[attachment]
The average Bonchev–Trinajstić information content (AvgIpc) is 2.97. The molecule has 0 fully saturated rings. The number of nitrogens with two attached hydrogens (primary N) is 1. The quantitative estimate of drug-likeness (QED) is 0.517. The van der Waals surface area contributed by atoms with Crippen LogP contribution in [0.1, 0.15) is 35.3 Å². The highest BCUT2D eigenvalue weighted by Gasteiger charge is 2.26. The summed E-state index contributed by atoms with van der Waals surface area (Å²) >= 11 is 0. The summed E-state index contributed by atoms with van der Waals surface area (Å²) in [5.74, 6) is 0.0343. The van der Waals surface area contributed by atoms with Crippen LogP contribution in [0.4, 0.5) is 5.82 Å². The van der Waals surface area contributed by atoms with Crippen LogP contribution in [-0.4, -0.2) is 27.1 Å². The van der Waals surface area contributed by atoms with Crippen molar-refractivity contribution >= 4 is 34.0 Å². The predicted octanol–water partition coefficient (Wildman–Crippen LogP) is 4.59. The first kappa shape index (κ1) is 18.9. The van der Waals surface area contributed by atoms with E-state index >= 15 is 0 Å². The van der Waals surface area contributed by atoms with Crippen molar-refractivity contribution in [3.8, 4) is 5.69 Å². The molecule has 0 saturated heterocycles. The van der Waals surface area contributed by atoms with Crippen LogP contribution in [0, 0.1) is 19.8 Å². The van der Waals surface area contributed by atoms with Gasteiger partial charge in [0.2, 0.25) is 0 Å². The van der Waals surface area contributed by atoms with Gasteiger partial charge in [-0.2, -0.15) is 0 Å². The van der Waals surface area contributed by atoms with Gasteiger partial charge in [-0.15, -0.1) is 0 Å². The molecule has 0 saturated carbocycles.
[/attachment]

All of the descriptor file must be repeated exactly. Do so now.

The average Bonchev–Trinajstić information content (AvgIpc) is 2.97. The molecule has 0 fully saturated rings. The number of nitrogens with two attached hydrogens (primary N) is 1. The quantitative estimate of drug-likeness (QED) is 0.517. The van der Waals surface area contributed by atoms with Crippen LogP contribution in [0.1, 0.15) is 35.3 Å². The highest BCUT2D eigenvalue weighted by Gasteiger charge is 2.26. The summed E-state index contributed by atoms with van der Waals surface area (Å²) >= 11 is 0. The summed E-state index contributed by atoms with van der Waals surface area (Å²) in [5.74, 6) is 0.0343. The van der Waals surface area contributed by atoms with Crippen LogP contribution in [0.4, 0.5) is 5.82 Å². The van der Waals surface area contributed by atoms with Crippen LogP contribution in [-0.4, -0.2) is 27.1 Å². The van der Waals surface area contributed by atoms with Crippen molar-refractivity contribution >= 4 is 34.0 Å². The predicted octanol–water partition coefficient (Wildman–Crippen LogP) is 4.59. The first kappa shape index (κ1) is 18.9. The van der Waals surface area contributed by atoms with E-state index >= 15 is 0 Å². The van der Waals surface area contributed by atoms with Crippen molar-refractivity contribution in [3.8, 4) is 5.69 Å². The molecule has 0 saturated heterocycles. The van der Waals surface area contributed by atoms with Crippen LogP contribution in [0, 0.1) is 19.8 Å². The van der Waals surface area contributed by atoms with Gasteiger partial charge in [0.2, 0.25) is 0 Å². The van der Waals surface area contributed by atoms with Gasteiger partial charge in [-0.2, -0.15) is 0 Å². The van der Waals surface area contributed by atoms with Gasteiger partial charge in [-0.15, -0.1) is 0 Å². The molecule has 0 saturated carbocycles.